AN ex-convict with more than 200 offences on his record and three stints in prison is putting his criminal past behind him – thanks to a pioneering Peterlee-based service.
John Douglas, 43, has a long list of convictions stretching back to when he was 14, mainly for shoplifting and burglary, but his longest jail term was 16 months, for dealing cannabis.
Aged just 11, he got into substance misuse, sniffing solvents, before eventually moving on to cannabis and then heroin, using six to eight bags a day.
John, who lives in Peterlee, blamed “low self-esteem” and the “fear of rejection” for falling into drugs and crime.
“Drugs gave me a confidence, you think drugs make you the person you should be,” he said.
“But it’s not, it’s all false.”
He said the turning point was losing contact with his young son, and he knew he had to set about making changes.
Since being referred to Recovery Academy Durham (RAD), a public health-funded iniatitive that follows the 12 steps of Alcoholics, and Narcotics Anonymous and is the first of its kind in the region, John has been sober and offence-free and drug-free for more than a year.
He has even completed a health and social care NVQ Level 2 at East Durham College, is a RAD Ambassador for County Durham, and is doing a counselling course so he can help others in a similar situation.
John said: “You have to work on yourself and change your whole way of thinking.
“This programme raises your self-esteem and gives you self-worth and self-esteem.The only thing I had hope for previously was for not getting caught by the police or having enough drugs for the next day. But now I have hope for a positive future.”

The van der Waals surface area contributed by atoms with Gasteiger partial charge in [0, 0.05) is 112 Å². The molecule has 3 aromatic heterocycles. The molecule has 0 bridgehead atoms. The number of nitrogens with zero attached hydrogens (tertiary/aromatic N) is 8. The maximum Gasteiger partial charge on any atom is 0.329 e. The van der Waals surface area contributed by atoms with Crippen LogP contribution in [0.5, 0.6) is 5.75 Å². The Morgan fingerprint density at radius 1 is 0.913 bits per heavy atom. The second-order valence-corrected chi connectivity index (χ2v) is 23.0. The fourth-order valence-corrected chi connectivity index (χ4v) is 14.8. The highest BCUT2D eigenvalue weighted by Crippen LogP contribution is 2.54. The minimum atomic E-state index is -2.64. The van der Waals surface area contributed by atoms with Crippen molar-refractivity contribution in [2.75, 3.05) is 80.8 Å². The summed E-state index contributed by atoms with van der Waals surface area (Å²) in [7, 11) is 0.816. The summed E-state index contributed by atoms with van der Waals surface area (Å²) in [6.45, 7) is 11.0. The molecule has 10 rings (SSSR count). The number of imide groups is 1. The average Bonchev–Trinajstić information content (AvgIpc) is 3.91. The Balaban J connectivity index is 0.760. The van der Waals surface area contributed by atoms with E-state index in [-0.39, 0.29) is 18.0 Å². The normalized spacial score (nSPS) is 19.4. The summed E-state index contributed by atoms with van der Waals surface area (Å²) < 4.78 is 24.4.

Since the Burnhope Way-based facility, which is based on abstince and whose motto is “There is hope here”, opened in December 2011, 54 people have been admitted.
Of these, 17 have graduated from the course, with 31 leaving RAD alcohol and drug-free.
The scheme, which also has staff working at Durham Prison’s I wing, offers a residential service.
A typical day can see users cleaning the building from top to bottom, attending a morning affirmation session and a lecture on the 12 steps to recovery, groupwork, and attending Alcoholics and Narcotics Anonymous meetings four nights a week.
Academy senior therapist Kevin Hunt, who himself has been alcohol-free for 14 years and has seen people die from their addiction, said: “I believe anybody can change, no matter how far down the line they have gone.”
Ex-offenders who use the service have even given a presentation to Durham Police on pathways into crime, and members have taken part in the Durham Gala, flying the flag for recovery.
Users can be referred to the academy through the County Durham Community Drug Service.
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